The partial verdicts were just announced on MSNBC. There are no print stories so far. The latest print story says that the jury was still deadlocked on two of the four charges. But, just now, after 13 days of deliberations, the jury returned “Not Guilty” verdicts on 8 on 17 counts, and deadlocked on the other charges. Update [2005-12-6 16:22:57 by susanhu]: CNN says Sami Al_Ariari will remain in jail while the federal government decides what to do next.
Here’s the latest print story with background on the famous case:
Al-Arian judge asks jurors whether they can still deliberate
By MITCH STACY, Associated Press Writer
TAMPA, Fla. — The judge in the terrorism conspiracy trial of former University of South Florida professor Sami Al-Arian asked jurors Tuesday whether further deliberations were hopeless because they appeared deadlocked on some charges against two of the four defendants.
The seven-men, five-woman jury deliberated for a 13th day Tuesday as it tries to decide if Al-Arian, 47, a former computer engineering professor, and three others raised money and conspired to support the Palestinian Islamic Jihad.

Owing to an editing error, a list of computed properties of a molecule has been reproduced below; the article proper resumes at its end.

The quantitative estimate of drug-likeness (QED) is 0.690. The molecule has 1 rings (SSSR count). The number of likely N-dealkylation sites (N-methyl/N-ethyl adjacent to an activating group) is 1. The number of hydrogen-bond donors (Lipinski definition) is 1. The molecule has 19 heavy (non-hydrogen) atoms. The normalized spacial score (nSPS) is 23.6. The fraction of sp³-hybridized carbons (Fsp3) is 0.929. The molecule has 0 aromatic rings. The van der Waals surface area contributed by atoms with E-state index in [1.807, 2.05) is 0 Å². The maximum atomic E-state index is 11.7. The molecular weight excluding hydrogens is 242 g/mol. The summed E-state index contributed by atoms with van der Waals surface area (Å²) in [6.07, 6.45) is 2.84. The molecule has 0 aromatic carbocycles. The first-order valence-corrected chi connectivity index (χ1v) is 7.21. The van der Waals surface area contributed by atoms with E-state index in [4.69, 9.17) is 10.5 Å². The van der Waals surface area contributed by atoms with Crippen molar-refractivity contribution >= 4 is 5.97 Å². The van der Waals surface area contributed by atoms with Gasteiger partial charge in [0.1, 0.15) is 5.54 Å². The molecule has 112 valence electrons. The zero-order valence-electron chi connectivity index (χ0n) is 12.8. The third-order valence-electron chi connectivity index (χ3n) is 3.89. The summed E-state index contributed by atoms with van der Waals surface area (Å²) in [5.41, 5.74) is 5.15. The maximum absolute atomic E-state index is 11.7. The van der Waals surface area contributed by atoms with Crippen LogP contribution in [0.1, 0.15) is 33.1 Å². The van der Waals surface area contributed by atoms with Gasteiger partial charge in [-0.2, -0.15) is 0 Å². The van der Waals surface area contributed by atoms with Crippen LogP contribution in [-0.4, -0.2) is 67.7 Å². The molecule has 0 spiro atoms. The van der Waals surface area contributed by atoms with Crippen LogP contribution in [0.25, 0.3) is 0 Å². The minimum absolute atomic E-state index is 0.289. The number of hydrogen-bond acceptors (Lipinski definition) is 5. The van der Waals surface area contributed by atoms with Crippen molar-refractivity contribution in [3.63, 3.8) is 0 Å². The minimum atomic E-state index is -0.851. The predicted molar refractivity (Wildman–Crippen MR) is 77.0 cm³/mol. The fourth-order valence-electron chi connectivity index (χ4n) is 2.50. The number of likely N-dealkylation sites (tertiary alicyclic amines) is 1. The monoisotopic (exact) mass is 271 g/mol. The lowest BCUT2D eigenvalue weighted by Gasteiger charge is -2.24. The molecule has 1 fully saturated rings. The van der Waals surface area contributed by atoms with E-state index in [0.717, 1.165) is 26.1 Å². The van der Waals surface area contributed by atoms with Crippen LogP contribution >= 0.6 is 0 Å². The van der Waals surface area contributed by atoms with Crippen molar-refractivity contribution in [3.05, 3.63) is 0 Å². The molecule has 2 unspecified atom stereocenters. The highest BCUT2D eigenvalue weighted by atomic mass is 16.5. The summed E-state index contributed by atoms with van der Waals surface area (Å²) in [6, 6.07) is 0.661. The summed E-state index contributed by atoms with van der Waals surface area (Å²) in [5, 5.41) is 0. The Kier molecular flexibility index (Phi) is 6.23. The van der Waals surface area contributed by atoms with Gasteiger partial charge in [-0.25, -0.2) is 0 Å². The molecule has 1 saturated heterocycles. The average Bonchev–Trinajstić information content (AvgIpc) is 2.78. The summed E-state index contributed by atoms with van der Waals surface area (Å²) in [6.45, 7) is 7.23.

Prosecutors allege Al-Arian and co-defendants Sameeh Hammoudeh, Ghassan Zayed Ballut and Hatem Naji Fariz used an academic think tank, a Palestinian charity and school founded by Al-Arian in Tampa as fundraising fronts for the terrorist group responsible for hundreds of killings in Israel, the West Bank and Gaza Strip.
The indictment includes charges of operating a criminal enterprise, conspiracy to murder and maim people outside the United States, money-laundering, and providing material support to a terrorist group.
The case was built on hundreds of pages of transcripts of wiretapped phone calls and faxes, records of money moving through accounts, documents seized from the defendants’ homes and offices, and their own words on video. At times, the participants appeared to speak glowingly of the Palestinian “martyrs” who carried out suicide attacks.
The defendants argued that although they were vocal advocates in the United States for the Palestinian cause, prosecutors haven’t proven that they planned or knew about any violent acts. They say money they raised and sent to the Palestinian territories was for legitimate charities.
Al-Arian was born in Kuwait to Palestinian refugee parents. Reared mostly in Egypt, he has been in the United States since 1975 and started teaching computer engineering at USF in 1986. He was fired after he was indicted in 2003. (Read all at the Herald-Tribune.)